The bar is a thin, horizontal stripe across the centre of the shield, usually in groups of two or three (any more and there would be confusion with barry, a treatment of horizontal lines of alternating colours). It is also possible to place decorative edges along bars, typically these are smaller than those found on the major ordinaries like the fess and pale, but have the same design and share the same meanings. The pattern engrailed is a series of scalloped indentations with the points facing outwards – and should not be confused with invected, which has the points facing inwards! Wade believes that both of these indented forms represent “earth or land”, and one perhaps can indeed see the furrowed earth embodied in them.

For easy recognition of the items on a coat of arms, and hence the quick identification of the owner, bold simple shapes are best. Hence, simple geometric shapes are often used for this purpose 6xz`, and the crescent Is a typical example of this, and can appear in any of the main heraldic tinctures. Some common is this device that there are special names for its appearance in various orientations – whilst it lies normally with points upward, the decrescent points to the sinister side, and the increscent to the dexter 7. The allusion, obviously is to the shape of the moon in the sky (indeed, the French have a version “figuré” which includes a face!) and has been said to signify both “honour by the sovereign” and “hope of greater glory” 8.

There can be no animal more clearly associated with Heraldry than the lion, majestic King of the Beasts. Originally it appeared only in one pose, erect, on one paw, with the others raised 9 but such was the popularity of this figure, and the need to distinguish arms from each other, that it soon came to be shown in an enormous range of forms 10. The lion rampant is an example of these modified form, and any family would be proud to have such a noble creature displayed on their arms. Rampant is the default attitude of the lion, raised on its hind legs, facing to the dexter and with front paws extended in a fearsome and powerful pose.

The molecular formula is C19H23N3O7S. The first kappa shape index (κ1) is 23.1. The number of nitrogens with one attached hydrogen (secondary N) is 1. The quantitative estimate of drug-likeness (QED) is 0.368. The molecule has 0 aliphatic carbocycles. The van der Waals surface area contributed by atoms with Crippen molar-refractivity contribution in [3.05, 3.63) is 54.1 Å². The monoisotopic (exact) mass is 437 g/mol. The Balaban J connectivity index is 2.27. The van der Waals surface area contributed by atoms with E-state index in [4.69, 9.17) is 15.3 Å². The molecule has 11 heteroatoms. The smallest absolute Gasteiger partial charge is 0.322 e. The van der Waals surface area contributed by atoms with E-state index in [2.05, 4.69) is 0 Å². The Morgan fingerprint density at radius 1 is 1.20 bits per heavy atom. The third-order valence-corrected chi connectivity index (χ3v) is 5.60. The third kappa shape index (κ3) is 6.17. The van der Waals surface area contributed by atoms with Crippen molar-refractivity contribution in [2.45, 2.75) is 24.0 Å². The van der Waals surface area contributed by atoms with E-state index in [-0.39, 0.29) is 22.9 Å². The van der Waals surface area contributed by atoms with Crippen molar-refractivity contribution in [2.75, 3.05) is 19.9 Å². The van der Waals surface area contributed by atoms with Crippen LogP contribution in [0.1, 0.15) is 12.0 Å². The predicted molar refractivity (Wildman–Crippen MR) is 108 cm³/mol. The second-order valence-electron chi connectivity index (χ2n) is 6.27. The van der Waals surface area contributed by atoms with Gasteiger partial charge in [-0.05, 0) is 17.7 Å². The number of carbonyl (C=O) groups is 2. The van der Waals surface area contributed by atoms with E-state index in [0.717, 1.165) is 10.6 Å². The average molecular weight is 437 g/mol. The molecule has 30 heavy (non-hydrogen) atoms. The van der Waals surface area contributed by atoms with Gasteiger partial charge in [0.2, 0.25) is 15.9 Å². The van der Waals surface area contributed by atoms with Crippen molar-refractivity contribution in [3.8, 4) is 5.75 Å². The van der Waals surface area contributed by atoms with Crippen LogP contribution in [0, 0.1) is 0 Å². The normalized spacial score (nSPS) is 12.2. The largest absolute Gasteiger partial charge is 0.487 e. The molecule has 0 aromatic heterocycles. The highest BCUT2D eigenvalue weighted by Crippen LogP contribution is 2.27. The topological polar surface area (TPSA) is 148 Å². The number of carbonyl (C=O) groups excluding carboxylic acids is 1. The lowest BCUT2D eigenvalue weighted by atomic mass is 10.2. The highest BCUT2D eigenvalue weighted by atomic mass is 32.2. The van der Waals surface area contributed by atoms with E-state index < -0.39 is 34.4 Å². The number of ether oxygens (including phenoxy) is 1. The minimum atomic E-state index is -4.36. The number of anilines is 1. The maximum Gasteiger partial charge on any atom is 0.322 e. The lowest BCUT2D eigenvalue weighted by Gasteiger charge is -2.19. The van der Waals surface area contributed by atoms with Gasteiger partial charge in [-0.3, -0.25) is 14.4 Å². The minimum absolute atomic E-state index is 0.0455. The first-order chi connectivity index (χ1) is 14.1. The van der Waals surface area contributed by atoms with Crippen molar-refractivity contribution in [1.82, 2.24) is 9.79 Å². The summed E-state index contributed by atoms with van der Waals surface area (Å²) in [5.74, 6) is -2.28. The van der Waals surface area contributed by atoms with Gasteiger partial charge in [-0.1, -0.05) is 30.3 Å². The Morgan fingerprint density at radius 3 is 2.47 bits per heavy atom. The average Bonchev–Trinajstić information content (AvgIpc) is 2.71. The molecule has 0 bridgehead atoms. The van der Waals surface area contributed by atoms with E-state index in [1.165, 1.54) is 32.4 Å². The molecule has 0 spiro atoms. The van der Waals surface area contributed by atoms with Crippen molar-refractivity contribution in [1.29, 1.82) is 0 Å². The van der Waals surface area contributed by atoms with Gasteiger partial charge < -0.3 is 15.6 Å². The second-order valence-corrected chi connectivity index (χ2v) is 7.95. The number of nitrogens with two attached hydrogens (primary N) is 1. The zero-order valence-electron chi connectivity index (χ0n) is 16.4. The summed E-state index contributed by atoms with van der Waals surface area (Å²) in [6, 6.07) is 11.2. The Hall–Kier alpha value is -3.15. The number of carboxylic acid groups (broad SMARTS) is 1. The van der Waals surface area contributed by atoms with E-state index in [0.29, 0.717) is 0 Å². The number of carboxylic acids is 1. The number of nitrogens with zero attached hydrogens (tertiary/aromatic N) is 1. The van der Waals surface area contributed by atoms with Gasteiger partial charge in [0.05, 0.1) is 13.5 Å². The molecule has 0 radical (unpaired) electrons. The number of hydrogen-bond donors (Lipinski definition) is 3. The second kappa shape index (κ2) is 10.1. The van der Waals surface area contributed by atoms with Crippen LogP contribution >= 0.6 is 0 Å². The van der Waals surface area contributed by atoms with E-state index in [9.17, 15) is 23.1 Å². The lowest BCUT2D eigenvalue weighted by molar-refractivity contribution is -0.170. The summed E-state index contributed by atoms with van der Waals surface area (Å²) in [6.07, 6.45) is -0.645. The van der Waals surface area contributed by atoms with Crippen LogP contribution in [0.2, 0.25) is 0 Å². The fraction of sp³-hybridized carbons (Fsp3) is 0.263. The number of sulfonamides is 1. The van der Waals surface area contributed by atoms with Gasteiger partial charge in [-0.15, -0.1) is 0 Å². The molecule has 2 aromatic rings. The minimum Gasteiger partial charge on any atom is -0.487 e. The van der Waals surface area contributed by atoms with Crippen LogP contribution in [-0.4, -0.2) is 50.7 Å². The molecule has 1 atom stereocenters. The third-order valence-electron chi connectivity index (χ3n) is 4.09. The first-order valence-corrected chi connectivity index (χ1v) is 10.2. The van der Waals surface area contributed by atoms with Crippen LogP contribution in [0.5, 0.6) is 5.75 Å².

Leave a Reply

Your email address will not be published. Required fields are marked *


  • 1 Understanding Signs & Symbols – Heraldry, S. Oliver & G. Croton, Quantum, London, 2013, P53
  • 2 A Glossary of Terms used in British Heraldry, J.H. Parker, Oxford, 1847, P11
  • 3 A Glossary of Terms used in British Heraldry, J.H. Parker, Oxford, 1894, Entry:Sable
  • 4 Boutell’s Heraldry, J.P. Brooke-Little, Warne, (revised Edition) London 1970, P 26
  • 5 The Symbolisms of Heraldry, W. Cecil Wade, George Redway, London, 1898 P35
  • 6 A Complete Guide to Heraldry, A.C. Fox-Davies, Bonanza (re-print of 1909 Edition), New York, 1978, P146
  • 7 A Glossary of Terms used in British Heraldry, J.H. Parker, Oxford, 1894, Entry:Moon
  • 8 The Symbolisms of Heraldry, W. Cecil Wade, George Redway, London, 1898 P106
  • 9 Boutell’s Heraldry, J.P. Brooke-Little, Warne, (revised Edition) London 1970, P 64
  • 10 Understanding Signs & Symbols – Heraldry, S. Oliver & G. Croton, Quantum, London, 2013, P136-141